Stratos Embouchure Trainer

Here’s something interesting I recently came across. The Stratos embouchure trainer. It purports to to help you, “adapt your embouchure to get the best from your newly-adjusted jaw position.” Here’s the inventor, trombonist Marcus Reynolds, explaining it.


I have to admit going into the video that I was a little skeptical of the claims right off. Early on he makes a statement that the Stratos will eliminate a “red ring,” but a red ring in and of itself is a meaningless indicator of how much or little pressure a player is using. There’s too much individual variation here, but for some reason this myth is prevalent. He also discusses air stream direction as a matter of jaw alignment, which probably does have some influence, albeit a minor one. Air stream direction is dependent on the lip ratio inside the mouthpiece and you can have downstream players with a jaw position forward, like Reynolds is advocating, or upstream players with a receded jaw position.

My next point of contention is Reynolds apparent endorsement that getting the jaw forward and the horn angle up is best for everyone. It’s true that this is common, but not universal. Personally, trying to raise my horn angle and get my jaw position forwards has had very poor results, I simply play better with a receded jaw and a lowered horn angle. Not having tried out the Stratos, I can’t say that my results trying this would be the same or different, but I’ve taught too many other students and seen other players who also play best with a lowered horn angle to think that a Stratos would be helpful for these players.

However, there are a lot of players who would do better with the jaw position and horn angle that the Stratos apparently encourages. For these players, this device might be a very helpful practice aid. Since it’s adjustable, it might even be possible to alter the angle of it and use it for correctional procedures with players who don’t want their jaw position aligned. I don’t think it’s the panacea that Reynold’s seems to think it is, but it’s an interesting idea and it’s worth a closer look later.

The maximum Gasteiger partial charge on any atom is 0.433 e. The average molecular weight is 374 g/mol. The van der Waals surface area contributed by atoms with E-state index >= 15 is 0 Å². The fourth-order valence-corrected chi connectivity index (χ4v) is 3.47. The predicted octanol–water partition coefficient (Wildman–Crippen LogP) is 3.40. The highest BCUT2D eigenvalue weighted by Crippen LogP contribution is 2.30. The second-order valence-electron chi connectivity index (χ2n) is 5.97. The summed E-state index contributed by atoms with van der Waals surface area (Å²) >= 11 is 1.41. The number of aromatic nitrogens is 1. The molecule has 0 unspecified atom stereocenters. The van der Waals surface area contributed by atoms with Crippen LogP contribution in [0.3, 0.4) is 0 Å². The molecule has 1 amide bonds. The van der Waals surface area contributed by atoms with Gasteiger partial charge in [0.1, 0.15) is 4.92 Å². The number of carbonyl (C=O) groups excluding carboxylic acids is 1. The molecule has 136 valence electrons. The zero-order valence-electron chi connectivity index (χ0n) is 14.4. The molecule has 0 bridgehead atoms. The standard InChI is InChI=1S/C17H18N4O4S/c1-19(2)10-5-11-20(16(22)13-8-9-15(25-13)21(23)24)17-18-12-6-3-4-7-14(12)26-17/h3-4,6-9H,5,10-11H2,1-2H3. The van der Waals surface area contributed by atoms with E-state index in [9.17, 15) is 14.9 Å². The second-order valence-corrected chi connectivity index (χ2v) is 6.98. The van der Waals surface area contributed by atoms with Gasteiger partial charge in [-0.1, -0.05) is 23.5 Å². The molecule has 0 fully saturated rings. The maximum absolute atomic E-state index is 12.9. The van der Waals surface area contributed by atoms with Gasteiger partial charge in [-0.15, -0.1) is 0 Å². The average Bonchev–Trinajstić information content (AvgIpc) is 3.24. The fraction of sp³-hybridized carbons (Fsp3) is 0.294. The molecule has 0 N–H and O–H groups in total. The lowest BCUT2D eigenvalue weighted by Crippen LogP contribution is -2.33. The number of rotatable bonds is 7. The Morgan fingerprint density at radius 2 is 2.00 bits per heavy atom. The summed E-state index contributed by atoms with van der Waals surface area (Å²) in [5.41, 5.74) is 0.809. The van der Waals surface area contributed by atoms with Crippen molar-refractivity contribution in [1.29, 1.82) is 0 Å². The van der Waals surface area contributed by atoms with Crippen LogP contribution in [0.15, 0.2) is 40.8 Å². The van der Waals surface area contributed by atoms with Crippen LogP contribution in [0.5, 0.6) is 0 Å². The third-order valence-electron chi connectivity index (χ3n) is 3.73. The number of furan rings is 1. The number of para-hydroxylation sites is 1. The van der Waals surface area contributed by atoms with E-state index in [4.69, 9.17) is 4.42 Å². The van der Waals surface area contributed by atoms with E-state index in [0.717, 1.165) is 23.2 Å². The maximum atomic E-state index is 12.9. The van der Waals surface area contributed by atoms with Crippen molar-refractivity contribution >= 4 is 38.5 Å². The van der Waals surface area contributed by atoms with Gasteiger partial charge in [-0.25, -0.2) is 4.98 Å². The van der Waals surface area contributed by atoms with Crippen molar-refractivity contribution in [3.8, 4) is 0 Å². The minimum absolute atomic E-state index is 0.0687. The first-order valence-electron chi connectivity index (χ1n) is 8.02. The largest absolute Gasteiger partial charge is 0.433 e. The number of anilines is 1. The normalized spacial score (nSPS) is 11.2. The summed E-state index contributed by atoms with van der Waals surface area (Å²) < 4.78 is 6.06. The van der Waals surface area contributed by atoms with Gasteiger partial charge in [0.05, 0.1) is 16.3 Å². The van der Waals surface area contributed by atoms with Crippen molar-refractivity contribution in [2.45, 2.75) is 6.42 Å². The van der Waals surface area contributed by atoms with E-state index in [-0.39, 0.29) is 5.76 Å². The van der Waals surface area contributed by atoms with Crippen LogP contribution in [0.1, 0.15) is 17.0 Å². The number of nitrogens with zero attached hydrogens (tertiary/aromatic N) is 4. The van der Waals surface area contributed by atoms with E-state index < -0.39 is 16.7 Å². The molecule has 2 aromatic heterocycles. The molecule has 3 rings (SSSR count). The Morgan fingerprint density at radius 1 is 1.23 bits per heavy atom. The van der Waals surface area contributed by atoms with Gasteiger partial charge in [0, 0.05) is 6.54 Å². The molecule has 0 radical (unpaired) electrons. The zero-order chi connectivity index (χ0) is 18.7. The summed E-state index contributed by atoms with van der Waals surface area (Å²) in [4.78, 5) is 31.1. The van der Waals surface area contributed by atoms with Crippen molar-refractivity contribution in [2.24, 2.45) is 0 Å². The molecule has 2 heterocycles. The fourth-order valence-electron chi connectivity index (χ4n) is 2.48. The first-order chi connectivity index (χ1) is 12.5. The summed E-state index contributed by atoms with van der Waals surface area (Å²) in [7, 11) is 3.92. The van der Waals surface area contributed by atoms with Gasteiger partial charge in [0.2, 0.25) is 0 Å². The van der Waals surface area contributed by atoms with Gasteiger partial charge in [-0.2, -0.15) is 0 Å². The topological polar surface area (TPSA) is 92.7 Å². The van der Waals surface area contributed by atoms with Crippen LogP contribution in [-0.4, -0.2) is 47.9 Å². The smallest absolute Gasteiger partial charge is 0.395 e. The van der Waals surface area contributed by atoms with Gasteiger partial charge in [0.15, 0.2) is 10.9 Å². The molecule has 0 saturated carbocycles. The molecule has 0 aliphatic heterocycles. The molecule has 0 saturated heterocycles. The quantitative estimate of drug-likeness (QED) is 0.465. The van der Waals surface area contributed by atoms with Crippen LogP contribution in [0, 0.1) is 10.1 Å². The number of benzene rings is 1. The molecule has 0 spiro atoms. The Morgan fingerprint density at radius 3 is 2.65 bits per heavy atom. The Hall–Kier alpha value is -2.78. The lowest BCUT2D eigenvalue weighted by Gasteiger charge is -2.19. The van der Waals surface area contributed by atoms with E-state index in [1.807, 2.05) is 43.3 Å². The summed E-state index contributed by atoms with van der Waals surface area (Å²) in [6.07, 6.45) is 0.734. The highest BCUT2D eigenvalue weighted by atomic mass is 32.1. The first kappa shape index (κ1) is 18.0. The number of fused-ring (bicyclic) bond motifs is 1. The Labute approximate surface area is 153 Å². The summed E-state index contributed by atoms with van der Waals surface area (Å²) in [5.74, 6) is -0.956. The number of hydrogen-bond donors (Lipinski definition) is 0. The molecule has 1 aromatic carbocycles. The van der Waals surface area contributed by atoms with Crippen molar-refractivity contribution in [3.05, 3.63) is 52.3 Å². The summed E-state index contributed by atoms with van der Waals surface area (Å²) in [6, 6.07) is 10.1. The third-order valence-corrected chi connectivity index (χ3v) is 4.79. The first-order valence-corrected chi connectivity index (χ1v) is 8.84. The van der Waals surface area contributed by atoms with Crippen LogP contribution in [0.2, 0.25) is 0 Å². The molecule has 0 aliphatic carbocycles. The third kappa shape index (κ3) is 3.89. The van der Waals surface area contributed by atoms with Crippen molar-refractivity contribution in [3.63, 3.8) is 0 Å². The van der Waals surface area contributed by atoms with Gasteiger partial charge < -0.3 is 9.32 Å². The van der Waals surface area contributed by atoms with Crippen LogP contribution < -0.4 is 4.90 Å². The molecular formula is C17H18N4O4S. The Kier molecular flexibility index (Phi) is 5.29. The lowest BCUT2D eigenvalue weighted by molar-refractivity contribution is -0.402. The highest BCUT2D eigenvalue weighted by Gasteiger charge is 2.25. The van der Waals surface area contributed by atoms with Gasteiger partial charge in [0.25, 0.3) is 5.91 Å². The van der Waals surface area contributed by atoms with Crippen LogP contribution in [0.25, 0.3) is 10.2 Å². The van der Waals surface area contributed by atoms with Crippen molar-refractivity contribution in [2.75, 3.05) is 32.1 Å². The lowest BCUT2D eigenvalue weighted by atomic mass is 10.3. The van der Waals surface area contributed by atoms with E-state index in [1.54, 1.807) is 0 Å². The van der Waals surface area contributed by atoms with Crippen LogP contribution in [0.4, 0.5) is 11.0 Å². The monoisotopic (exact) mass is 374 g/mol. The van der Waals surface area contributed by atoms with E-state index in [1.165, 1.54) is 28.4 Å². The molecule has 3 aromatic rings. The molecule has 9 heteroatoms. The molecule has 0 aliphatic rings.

Reinhardt On Free Buzzing

I was recently asked if I could clarify Donald Reinhardt’s thoughts on the position of the lower lip while free buzzing. Rather than paraphrase it again, here is the direct quote.

The membrane (red) of the lower lip must be rolled in (not curled in) and slightly over the lower teeth, while the tip of the overlapping upper lip is simultaneously reaching down to make its light contact (just touching) with the lower lip at the vibrating points.

Encyclopedia of the Pivot System, p. 167

One specific question was what Reinhardt meant by “roll” and “curl.” My interpretation is that the inner membrane of the lower lip shouldn’t be stretched up and over the lower teeth (curl), but rather the vermillion (red) of the lips rolled in to contact the top of the lower teeth. While the vermillion is capable of accepting pressure pretty well, the inner membrane isn’t. Curling your lip over your lower teeth would position the inner membrane over the top of your lower teeth, while rolling the lip encourages placing vermillion slightly over the top of the lower teeth. Whether or not this was Reinhardt’s reasoning, I don’t know. There may also be a difference in what specific embouchure muscles are targeted that Reinhardt felt was optimal, but as far as I know he never wrote about or described his reasoning to any students.

Another concern was whether my paraphrasing to roll the lower lip “in towards” rather than “over” the lower teeth makes for a noticeable difference. In my opinion, any description of free buzzing is designed to get the player heading in the right direction and that adjustments are made as needed. Reinhardt crams a lot of detail into that one sentence and I find it a little unwieldy and sometimes unnecessary to explain free buzzing that way. I’ve had some success by telling students, “Think of your lower lip gently hugging your lower teeth, now bring your top lip down as if you’re saying ’em’.” Sometimes that doesn’t do the trick and I need to describe it differently. I also think that depending on what a student is capable of, it may be best to intentionally deviate slightly from the exact description, so long as the correct muscles are targeted (mostly the muscles that intersect at and just under the mouth corners). Sometimes I’ll have the student roll so there’s more lower lip over the lower teeth, sometimes less. So whether you prefer roll “in towards” or roll “over” the lower teeth, keep the inner membrane of your lower lip off the lower teeth and you probably will be fine to get started with free buzzing.